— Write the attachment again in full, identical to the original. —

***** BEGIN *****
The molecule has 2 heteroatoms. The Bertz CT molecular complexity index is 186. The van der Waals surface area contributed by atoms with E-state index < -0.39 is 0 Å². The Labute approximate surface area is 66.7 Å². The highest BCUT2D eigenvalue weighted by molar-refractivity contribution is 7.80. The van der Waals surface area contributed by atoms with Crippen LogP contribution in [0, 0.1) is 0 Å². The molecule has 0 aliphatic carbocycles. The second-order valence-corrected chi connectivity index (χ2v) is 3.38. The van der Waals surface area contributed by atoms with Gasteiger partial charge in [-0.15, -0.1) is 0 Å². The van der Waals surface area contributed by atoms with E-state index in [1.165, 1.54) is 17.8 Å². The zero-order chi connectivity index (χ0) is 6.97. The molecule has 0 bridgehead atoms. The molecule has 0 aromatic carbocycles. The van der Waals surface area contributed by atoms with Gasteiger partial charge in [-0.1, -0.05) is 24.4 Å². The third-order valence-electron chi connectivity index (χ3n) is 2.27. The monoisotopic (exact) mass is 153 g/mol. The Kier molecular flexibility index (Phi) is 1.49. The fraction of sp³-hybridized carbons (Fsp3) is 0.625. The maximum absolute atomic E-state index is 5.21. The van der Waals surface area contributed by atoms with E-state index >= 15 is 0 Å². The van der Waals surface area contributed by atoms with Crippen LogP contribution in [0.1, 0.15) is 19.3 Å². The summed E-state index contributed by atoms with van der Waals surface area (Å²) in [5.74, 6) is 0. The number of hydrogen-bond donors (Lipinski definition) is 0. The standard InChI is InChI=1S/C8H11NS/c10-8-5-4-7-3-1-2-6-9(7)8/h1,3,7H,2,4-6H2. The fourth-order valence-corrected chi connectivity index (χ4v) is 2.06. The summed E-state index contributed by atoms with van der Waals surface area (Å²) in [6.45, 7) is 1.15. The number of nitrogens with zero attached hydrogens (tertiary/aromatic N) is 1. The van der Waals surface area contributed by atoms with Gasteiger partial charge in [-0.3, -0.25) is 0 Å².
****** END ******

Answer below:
The molecule has 2 heteroatoms. The Bertz CT molecular complexity index is 186. The van der Waals surface area contributed by atoms with E-state index < -0.39 is 0 Å². The Labute approximate surface area is 66.7 Å². The highest BCUT2D eigenvalue weighted by molar-refractivity contribution is 7.80. The van der Waals surface area contributed by atoms with Crippen LogP contribution in [0, 0.1) is 0 Å². The molecule has 0 aliphatic carbocycles. The second-order valence-corrected chi connectivity index (χ2v) is 3.38. The van der Waals surface area contributed by atoms with Gasteiger partial charge in [-0.15, -0.1) is 0 Å². The van der Waals surface area contributed by atoms with E-state index in [1.165, 1.54) is 17.8 Å². The zero-order chi connectivity index (χ0) is 6.97. The molecule has 0 bridgehead atoms. The molecule has 0 aromatic carbocycles. The van der Waals surface area contributed by atoms with Gasteiger partial charge in [-0.1, -0.05) is 24.4 Å². The third-order valence-electron chi connectivity index (χ3n) is 2.27. The monoisotopic (exact) mass is 153 g/mol. The Kier molecular flexibility index (Phi) is 1.49. The fraction of sp³-hybridized carbons (Fsp3) is 0.625. The maximum absolute atomic E-state index is 5.21. The van der Waals surface area contributed by atoms with E-state index >= 15 is 0 Å². The van der Waals surface area contributed by atoms with Crippen LogP contribution in [0.1, 0.15) is 19.3 Å². The summed E-state index contributed by atoms with van der Waals surface area (Å²) in [5.74, 6) is 0. The number of hydrogen-bond donors (Lipinski definition) is 0. The standard InChI is InChI=1S/C8H11NS/c10-8-5-4-7-3-1-2-6-9(7)8/h1,3,7H,2,4-6H2. The fourth-order valence-corrected chi connectivity index (χ4v) is 2.06. The summed E-state index contributed by atoms with van der Waals surface area (Å²) in [6.45, 7) is 1.15. The number of nitrogens with zero attached hydrogens (tertiary/aromatic N) is 1. The van der Waals surface area contributed by atoms with Gasteiger partial charge in [-0.3, -0.25) is 0 Å².